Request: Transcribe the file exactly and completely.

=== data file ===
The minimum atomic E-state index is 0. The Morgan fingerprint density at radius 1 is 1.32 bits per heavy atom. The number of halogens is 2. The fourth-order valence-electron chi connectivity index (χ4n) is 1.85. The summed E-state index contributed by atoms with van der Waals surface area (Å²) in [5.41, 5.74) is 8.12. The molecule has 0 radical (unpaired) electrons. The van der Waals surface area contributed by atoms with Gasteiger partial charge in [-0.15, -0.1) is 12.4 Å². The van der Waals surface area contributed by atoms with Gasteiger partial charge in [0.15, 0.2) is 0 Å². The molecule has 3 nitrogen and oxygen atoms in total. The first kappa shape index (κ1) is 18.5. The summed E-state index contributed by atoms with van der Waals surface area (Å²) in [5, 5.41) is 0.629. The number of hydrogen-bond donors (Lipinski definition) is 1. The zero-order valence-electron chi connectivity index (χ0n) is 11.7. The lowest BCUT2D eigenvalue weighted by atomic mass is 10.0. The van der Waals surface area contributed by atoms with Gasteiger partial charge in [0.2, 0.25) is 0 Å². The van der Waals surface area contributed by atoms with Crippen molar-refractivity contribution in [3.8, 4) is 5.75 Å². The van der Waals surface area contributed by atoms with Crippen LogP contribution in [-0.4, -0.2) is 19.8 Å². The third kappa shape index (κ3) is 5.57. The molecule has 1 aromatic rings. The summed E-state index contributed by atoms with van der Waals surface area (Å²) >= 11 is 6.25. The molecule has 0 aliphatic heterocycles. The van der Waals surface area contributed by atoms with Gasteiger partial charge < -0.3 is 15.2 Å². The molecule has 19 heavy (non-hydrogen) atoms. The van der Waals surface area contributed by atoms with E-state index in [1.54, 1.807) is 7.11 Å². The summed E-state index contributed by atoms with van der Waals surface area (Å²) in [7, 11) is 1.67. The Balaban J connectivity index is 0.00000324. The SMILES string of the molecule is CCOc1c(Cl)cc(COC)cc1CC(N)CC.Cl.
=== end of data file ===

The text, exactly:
The minimum atomic E-state index is 0. The Morgan fingerprint density at radius 1 is 1.32 bits per heavy atom. The number of halogens is 2. The fourth-order valence-electron chi connectivity index (χ4n) is 1.85. The summed E-state index contributed by atoms with van der Waals surface area (Å²) in [5.41, 5.74) is 8.12. The molecule has 0 radical (unpaired) electrons. The van der Waals surface area contributed by atoms with Gasteiger partial charge in [-0.15, -0.1) is 12.4 Å². The van der Waals surface area contributed by atoms with Gasteiger partial charge in [0.15, 0.2) is 0 Å². The molecule has 3 nitrogen and oxygen atoms in total. The first kappa shape index (κ1) is 18.5. The summed E-state index contributed by atoms with van der Waals surface area (Å²) in [5, 5.41) is 0.629. The number of hydrogen-bond donors (Lipinski definition) is 1. The zero-order valence-electron chi connectivity index (χ0n) is 11.7. The lowest BCUT2D eigenvalue weighted by atomic mass is 10.0. The van der Waals surface area contributed by atoms with Gasteiger partial charge in [0.2, 0.25) is 0 Å². The van der Waals surface area contributed by atoms with Crippen molar-refractivity contribution in [3.8, 4) is 5.75 Å². The van der Waals surface area contributed by atoms with Crippen LogP contribution in [-0.4, -0.2) is 19.8 Å². The third kappa shape index (κ3) is 5.57. The molecule has 1 aromatic rings. The summed E-state index contributed by atoms with van der Waals surface area (Å²) >= 11 is 6.25. The molecule has 0 aliphatic heterocycles. The van der Waals surface area contributed by atoms with Gasteiger partial charge < -0.3 is 15.2 Å². The molecule has 19 heavy (non-hydrogen) atoms. The van der Waals surface area contributed by atoms with E-state index in [1.54, 1.807) is 7.11 Å². The summed E-state index contributed by atoms with van der Waals surface area (Å²) in [7, 11) is 1.67. The Balaban J connectivity index is 0.00000324. The SMILES string of the molecule is CCOc1c(Cl)cc(COC)cc1CC(N)CC.Cl.